By Alex Downing
Louis Székely, better known as Louis C.K., is a man of many hats. He has found success as a writer, actor, director and producer throughout his three-decade-long career. It was his stand-up comedy that really skyrocketed him to meteoric success, though. From 2005 to 2017, the world watched as an unassuming and perpetually nervous man become one of the highest-grossing and most prominent comedians in the industry.
However, last year Louis C.K. was forced to put on a new hat: that of an abuser. In November, 2017, five women came out with allegations of sexual misconduct against the comedian. The alleged incidents all occurred between 1999 and 2005 and even though nobody was physically assaulted, the emotional scars that these traumatic ordeals caused were painful nonetheless.
Immediately, fans jumped to Louis’s defense. Some were skeptical of these claims altogether, while many others failed to see the severity of the offenses. Louis quickly confirmed them, though, and condemned those attempting to justify his actions.
When I first heard the news of these allegations, I was saddened greatly. Louis C.K. was my favorite comedian. His unabashed approach to storytelling and his quiet wisdom appealed to me in a profound way. I can recall one instance in particular that largely amplified my fondness of him.
I was having an exceptionally difficult go at life, so I decided to sit down and watch an episode of Conan O’Brien’s late-night show to occupy myself. Louis just so happened to be the the guest. Their interview interview started off jovial but soon took a serious turn. They landed on the topic of mental health. Louis explained that there is beauty in allowing yourself to truly feel the full wrath of negative emotions. That distractions are temporary and subtract from the full impact that sadness and anger and hurt are supposed to have on you. That you miss out on some of life’s greatest lessons if you choose to ignore the uncomfortability of negativity. This sentiment has stuck with me to this day.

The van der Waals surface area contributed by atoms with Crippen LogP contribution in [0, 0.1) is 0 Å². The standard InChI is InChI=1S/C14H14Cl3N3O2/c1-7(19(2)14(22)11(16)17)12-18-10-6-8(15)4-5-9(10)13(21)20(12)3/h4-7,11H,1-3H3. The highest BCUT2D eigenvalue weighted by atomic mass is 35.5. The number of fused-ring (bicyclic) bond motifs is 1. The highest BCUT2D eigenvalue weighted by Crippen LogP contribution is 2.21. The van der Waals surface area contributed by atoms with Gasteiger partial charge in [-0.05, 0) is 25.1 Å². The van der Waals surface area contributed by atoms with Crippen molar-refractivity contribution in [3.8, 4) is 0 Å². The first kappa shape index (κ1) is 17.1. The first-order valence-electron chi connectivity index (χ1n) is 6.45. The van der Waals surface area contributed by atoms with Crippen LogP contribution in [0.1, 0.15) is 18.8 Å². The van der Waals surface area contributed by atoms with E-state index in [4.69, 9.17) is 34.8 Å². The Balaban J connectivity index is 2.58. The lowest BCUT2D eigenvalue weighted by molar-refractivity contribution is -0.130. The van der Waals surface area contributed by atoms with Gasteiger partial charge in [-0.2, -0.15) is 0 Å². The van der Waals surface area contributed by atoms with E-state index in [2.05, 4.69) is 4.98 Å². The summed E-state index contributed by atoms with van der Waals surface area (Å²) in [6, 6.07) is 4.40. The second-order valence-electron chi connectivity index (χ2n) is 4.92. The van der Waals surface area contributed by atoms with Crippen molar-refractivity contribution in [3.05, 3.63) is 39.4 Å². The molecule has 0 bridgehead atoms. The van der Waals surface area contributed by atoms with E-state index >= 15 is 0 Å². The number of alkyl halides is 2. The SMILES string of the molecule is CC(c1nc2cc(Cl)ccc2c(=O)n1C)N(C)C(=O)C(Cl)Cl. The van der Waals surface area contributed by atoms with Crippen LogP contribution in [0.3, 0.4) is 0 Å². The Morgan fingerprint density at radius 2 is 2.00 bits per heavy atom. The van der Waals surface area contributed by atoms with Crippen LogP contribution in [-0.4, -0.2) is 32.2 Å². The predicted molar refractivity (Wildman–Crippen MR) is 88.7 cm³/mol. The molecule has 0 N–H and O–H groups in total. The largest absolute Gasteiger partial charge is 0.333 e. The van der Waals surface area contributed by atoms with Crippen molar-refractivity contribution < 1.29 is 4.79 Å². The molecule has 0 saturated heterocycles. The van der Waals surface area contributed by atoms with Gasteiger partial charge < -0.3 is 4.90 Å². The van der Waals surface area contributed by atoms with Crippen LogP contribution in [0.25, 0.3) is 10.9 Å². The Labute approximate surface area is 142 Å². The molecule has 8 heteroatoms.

The task of having to decide if I was able to separate Louis’s work from the bad things he had done was not easy. It was an ethical dilemma. That is, until Louis C.K. made it easy for me. Shortly after the allegations began circulating, Louis took it upon himself to write a lengthy letter to The New York Times. In this letter, Louis took full responsibility for everything, validated the victim’s claims, expressed sincere remorse, and announced his willing departure from the public eye.
What Louis C.K. did was not okay. He deserved scrutiny and a temporary hiatus from his career. However, Louis C.K. deserves a second chance now. Because owning up to an offense is unfortunately rare in this current social climate. If the public welcomes the return of someone like Louis C.K., a nonviolent offender, it could open the door for other abusers to admit their wrongdoings. It could show them that being guilty is not the end of the road for them. That there is a chance for redemption.
Receiving validation and an apology from the person who abused you, in cases that don’t warrant legal recourse, is perhaps the closest you can get to being at peace with a traumatic event. Let Louis C.K. be an example of what to do in this situation.